Amid uncertainty, few accept the offer to take unpaid time off.
This is an archived article that was published on sltrib.com in 2013, and information in the article may be outdated. It is provided only for personal research purposes and may not be reprinted.
Jeremy York was just days away from beginning his training to become an ore truck driver for Kennecott Utah Copper when the massive landslide struck the Bingham Canyon Mine.
Instead of getting eight weeks of training to learn how to drive the massive machines, York got a call from the company the day after the northeast wall of the mine collapsed, telling him that he didn't need to report for training.
He's not the only one whose livelihood has been impacted by the slide, which has claimed at least 50 other jobs and created anxiety about the mine's near future.
"When I first heard of the landslide, I was thinking that my job maybe was a little more secure that they would need the help hauling out the fallen rock," York said. "It was disappointing to hear that I didn't have a job. I'd been trying for a long time to get on there, and it would have been a big step up for me."
The 34-year-old York, who said he was one of 12 potential hires scheduled to begin training on April 15, said it is understandable Kennecott decided it didn't need to bring on any more drivers. Still, he had given his former employer, FedEx, three weeks notice that he was leaving and as a result found himself without a job.
"I've since found a part-time position as a warehouse worker, and I'm hoping if I work hard, that it will turn into a full-time job," he said.
The landslide on April 10 sent 165 million tons of rock crashing down into the mine, filling most of the bottom of the pit.
It brought ore recovery operations to a halt, left in doubt whether refining operations will continue beyond May and generated a growing sense of anxiety among 2,100 Kennecott workers and hundreds of outside contractors that their job security may have been buried under the fallen rock.
Already one outside contractor, Sandy-based Cementation USA Inc., has laid off 45 of its employees as a result of the landslide.
Cementation, a mine contracting and engineering company, was hired to construct two large tunnels into the mountainside as part of Kennecott's long-term plan to extend the life of the Bingham Canyon Mine. The landslide buried the company's work sites, along with millions of dollars in machinery, said Willie Finch, Cementation's director of human resources.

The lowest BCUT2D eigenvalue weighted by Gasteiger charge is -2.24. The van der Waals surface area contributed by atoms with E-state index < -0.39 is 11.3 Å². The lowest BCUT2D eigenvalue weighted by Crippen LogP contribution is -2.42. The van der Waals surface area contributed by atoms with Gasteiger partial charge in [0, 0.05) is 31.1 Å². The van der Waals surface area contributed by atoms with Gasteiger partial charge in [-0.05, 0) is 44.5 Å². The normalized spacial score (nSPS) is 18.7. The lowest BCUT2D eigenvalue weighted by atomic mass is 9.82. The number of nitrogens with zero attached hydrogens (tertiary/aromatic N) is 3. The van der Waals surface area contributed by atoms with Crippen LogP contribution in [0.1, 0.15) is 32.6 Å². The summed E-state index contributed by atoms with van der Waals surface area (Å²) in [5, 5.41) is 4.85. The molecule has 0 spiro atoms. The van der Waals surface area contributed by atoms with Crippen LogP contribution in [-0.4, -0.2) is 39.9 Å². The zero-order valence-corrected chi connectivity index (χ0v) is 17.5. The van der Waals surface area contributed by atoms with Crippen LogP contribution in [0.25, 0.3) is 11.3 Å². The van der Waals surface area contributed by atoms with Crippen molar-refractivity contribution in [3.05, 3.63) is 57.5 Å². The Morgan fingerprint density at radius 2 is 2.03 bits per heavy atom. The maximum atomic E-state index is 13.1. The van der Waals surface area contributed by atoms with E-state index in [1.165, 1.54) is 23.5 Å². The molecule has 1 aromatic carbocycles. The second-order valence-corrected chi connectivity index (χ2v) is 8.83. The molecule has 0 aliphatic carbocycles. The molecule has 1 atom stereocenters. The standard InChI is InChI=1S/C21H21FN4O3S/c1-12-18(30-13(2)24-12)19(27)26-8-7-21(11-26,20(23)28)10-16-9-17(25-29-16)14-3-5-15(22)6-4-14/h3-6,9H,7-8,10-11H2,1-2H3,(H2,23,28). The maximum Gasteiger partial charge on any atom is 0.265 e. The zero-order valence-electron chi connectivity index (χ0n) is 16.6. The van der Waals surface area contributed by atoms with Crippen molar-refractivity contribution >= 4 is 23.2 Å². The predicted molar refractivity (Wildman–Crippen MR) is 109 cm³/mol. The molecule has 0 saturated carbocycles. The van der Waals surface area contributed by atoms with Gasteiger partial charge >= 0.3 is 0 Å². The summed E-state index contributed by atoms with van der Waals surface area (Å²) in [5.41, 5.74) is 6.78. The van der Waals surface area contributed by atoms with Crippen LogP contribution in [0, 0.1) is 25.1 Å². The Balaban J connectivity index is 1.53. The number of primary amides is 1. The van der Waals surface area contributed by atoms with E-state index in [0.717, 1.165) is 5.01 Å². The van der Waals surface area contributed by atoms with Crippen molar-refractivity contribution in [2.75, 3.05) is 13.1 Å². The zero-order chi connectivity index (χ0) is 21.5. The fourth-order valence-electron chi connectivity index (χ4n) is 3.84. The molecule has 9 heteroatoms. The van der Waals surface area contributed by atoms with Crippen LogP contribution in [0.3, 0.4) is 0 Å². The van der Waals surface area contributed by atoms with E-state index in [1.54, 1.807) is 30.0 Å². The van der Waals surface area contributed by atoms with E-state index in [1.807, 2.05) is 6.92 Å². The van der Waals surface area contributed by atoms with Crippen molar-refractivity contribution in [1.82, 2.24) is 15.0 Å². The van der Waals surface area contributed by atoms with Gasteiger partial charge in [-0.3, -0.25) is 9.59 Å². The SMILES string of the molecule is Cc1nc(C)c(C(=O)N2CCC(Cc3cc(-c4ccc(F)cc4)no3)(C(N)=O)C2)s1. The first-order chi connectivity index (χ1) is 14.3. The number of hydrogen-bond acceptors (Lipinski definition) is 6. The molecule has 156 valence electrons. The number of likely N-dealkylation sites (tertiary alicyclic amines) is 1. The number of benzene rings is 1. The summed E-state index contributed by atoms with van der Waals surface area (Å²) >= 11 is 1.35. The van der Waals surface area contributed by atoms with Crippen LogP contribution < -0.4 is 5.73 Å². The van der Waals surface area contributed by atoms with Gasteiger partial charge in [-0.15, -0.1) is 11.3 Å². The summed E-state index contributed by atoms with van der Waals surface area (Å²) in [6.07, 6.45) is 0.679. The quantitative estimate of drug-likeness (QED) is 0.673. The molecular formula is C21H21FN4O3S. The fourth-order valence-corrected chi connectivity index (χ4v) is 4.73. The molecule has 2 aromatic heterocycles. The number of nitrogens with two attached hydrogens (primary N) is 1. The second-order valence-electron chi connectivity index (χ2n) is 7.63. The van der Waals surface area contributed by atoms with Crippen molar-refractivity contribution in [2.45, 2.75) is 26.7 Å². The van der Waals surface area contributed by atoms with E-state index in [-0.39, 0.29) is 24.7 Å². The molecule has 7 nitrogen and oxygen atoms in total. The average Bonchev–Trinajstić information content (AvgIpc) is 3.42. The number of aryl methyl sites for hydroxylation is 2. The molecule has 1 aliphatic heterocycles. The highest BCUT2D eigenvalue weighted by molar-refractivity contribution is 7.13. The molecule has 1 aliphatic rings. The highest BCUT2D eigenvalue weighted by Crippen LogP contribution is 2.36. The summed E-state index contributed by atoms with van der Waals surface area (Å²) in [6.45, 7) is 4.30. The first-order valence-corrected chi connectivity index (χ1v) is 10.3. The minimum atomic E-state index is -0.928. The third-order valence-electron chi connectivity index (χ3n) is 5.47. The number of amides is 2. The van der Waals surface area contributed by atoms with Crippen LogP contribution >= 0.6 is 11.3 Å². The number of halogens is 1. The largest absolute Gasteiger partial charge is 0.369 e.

"Fortunately, all of our employees were out of harm's way when the landslide occurred, and we're grateful for that," Finch said. "And I won't say that we lost equipment because we know right where it is. We just don't known whether it is operational anymore or not. It's doubtful."
Finch said Cementation had approximately 70 employees working at the Bingham Canyon Mine just before the northeast wall came sliding down into the pit. He said a skeleton crew of about 20 Cementation employees is being kept on hand in Sandy at the request of Kennecott "in case we have to move to ramp up our operations again."
Kennecott spokesman Kyle Bennett said Wednesday that contractors such as Cementation often are brought in by the company because they have needed expertise to complete special projects. "We have contractors working throughout our operations. Other than at the mine, we have contractors continuing to work at our other plants, and so far the impact [of the slide on them] has been limited."
He said he didn't have an exact number of contractors that Kennecott employs. But estimates by unions representing mine employees put the number of contracted workers in the hundreds, which varies widely depending on the work that is available.
Bennett noted that all of the company's 2,100 employees who report to work are being given jobs and paid their normal wages. And although the company has asked all its workers to consider taking vacation or unpaid time off to help it better manage its workload, so far few have taken Kennecott up on that request.
Brandon Dew, business agent for Operating Engineers Local 3 that represents about 200 shovel operators and dozer drivers working at the mine, said he believes the uncertainty surrounding the near-term operations of the mine has kept most workers from volunteering.
"Everyone is concerned about what the future might bring, and they just want to wait and see what happens," he said.
Kennecott CEO, Mayor McAdams set press conference
Kennecott Utah Copper President and CEO Kelly Sanders and Salt Lake County Mayor Ben McAdams will address the community in a press conference beginning at 9 a.m. Thursday concerning the economic and operational impact of the massive landslide that has brought ore recovery at the Bingham Canyon Mine to a halt.